Court fight over Ohio executions likely to focus on sedative

The state argues that a planned dose of 500 milligrams will ensure that inmates are properly sedated

FILE - This July 25, 2014 file photo shows bottles of the sedative midazolam at a hospital pharmacy in Oklahoma City. Exactly one year after a botched lethal injection, attorneys for other Oklahoma death row inmates were set to ask the U.S. Supreme Court Wednesday, April 29, 2015 to outlaw a sedative used in the procedure — a ruling that could force several states to either find new execution drugs or change the way they put prisoners to death. (AP Photo/Sue Ogrocki, File)
This July 25, 2014 file photo shows bottles of the sedative midazolam at a hospital pharmacy in Oklahoma City. Exactly one year after a botched lethal injection, attorneys for other Oklahoma death row inmates were set to ask the U.S. Supreme Court Wednesday, April 29, 2015 to outlaw a sedative used in the procedure — a ruling that could force several states to either find new execution drugs or change the way they put prisoners to death. (AP Photo/Sue Ogrocki)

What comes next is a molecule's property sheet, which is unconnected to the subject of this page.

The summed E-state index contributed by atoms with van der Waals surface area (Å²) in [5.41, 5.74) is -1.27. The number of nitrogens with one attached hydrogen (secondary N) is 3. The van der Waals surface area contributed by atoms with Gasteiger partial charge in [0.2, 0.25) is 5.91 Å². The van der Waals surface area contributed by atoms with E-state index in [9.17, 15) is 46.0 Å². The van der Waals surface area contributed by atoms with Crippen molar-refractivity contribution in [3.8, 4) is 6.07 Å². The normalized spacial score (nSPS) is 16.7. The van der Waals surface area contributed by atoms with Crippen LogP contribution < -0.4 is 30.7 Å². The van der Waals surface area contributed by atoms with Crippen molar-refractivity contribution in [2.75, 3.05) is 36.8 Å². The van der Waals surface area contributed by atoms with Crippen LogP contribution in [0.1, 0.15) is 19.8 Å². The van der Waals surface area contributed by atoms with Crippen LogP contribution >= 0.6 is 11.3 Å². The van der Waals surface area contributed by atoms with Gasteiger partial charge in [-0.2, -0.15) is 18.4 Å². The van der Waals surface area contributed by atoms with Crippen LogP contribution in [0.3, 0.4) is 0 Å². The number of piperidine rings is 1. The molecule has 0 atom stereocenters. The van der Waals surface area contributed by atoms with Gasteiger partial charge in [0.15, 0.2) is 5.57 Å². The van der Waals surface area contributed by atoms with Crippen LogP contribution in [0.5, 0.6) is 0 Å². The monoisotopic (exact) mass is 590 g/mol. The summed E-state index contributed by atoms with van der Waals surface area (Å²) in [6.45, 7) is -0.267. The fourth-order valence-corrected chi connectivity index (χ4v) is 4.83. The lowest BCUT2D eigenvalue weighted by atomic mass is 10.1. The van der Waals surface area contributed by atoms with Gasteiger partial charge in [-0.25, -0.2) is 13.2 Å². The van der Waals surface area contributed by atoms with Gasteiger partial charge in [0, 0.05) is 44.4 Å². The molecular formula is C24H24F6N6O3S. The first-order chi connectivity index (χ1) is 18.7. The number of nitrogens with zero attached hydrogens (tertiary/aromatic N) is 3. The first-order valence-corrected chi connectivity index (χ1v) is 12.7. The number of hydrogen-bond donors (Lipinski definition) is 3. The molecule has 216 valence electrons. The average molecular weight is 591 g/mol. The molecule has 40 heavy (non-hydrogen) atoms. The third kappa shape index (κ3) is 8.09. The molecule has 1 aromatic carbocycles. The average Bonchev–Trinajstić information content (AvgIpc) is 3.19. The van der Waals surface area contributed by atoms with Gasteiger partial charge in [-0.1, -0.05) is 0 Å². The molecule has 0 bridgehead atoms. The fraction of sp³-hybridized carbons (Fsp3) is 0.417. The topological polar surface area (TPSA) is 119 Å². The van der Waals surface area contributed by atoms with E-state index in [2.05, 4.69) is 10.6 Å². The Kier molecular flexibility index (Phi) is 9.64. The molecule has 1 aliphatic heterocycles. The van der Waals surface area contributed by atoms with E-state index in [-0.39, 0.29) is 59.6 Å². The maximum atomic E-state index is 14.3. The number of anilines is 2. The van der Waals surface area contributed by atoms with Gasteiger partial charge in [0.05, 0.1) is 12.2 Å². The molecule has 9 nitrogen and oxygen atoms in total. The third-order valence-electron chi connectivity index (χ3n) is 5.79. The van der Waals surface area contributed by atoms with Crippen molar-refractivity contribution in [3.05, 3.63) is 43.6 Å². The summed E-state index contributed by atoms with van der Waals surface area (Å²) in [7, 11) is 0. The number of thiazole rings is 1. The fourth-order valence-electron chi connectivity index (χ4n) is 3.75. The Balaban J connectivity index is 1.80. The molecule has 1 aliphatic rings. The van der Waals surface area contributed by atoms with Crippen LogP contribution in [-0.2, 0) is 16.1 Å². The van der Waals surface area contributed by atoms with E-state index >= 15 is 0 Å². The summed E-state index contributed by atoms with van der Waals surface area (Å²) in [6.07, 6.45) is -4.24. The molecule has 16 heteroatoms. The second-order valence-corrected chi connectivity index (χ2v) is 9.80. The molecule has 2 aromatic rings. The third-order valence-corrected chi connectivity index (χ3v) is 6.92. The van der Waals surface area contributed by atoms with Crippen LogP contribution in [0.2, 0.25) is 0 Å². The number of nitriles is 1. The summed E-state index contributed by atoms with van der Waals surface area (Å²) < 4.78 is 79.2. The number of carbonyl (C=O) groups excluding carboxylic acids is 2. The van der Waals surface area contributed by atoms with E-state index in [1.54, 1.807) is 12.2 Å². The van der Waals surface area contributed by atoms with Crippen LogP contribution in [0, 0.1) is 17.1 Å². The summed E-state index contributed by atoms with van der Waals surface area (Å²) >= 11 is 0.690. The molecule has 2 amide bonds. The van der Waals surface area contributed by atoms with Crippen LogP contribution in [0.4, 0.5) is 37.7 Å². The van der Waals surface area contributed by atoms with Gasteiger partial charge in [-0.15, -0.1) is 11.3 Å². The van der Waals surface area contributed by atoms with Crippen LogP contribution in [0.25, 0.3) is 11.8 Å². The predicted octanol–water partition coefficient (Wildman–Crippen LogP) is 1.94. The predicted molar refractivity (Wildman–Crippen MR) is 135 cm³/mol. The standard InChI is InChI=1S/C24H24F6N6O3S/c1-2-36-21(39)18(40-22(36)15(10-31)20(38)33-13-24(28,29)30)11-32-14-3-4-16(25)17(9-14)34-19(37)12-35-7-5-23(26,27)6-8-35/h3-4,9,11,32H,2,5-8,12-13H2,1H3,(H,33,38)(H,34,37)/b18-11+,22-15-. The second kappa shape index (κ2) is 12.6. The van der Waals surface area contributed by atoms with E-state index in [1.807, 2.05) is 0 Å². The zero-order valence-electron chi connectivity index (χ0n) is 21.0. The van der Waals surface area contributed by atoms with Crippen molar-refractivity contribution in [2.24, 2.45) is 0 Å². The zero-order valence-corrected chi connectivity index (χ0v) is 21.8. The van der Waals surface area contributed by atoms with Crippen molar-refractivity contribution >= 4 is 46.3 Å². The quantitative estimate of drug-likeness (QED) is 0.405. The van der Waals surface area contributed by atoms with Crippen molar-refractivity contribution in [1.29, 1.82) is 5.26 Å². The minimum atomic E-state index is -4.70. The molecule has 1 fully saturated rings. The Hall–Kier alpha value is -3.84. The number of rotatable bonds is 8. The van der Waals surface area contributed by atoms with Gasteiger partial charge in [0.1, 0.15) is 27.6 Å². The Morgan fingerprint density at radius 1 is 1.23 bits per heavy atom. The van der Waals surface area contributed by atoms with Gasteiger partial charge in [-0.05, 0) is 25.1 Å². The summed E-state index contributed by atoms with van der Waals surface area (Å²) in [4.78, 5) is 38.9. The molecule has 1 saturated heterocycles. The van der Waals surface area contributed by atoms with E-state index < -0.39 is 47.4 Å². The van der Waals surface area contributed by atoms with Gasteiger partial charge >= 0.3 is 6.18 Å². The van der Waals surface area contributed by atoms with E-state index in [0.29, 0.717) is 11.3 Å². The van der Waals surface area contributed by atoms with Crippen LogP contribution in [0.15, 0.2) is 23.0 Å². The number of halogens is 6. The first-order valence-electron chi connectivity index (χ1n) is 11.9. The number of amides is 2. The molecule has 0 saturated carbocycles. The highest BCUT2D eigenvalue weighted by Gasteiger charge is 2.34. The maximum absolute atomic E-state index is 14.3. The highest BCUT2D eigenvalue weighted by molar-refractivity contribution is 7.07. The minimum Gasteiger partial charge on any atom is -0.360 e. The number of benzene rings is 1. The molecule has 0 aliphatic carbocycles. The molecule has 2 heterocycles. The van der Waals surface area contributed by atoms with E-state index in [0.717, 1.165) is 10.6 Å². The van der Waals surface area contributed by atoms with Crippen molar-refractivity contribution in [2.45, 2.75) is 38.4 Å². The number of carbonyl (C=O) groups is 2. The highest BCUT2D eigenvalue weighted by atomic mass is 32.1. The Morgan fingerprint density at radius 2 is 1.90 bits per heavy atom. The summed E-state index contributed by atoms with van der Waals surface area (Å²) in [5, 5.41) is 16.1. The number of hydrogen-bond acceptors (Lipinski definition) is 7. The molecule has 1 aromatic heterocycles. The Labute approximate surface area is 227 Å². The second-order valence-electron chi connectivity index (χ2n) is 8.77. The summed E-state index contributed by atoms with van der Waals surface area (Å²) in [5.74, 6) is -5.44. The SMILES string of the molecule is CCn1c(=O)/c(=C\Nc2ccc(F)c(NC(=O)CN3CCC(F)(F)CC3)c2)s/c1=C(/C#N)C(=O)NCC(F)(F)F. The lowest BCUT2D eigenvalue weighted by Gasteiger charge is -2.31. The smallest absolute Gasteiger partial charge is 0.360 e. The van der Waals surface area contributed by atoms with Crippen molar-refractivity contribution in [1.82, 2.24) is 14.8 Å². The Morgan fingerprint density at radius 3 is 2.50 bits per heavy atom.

COLUMBUS, Ohio (AP) – Ohio says it’s resuming executions in January with a three-drug protocol similar to one it used for several years.

The concept is one adopted for decades by many states: the first drug sedates inmates, the second paralyzes them and the third stops their hearts.

The key difference comes with the first drug the state plans to use, midazolam (mih-DAY’-zoh-lam), which has been challenged in court as unreliable.

The state argues that a planned dose of 500 milligrams will ensure that inmates are properly sedated.

Defense attorneys say it’s unclear what a much bigger dose would achieve.

Last year, the U.S. Supreme Court ruled 5-4 that midazolam can be used in executions without violating the Eighth Amendment prohibition on cruel and unusual punishment.

(Copyright 2016 The Associated Press. All rights reserved. This material may not be published, broadcast, rewritten or redistributed.)

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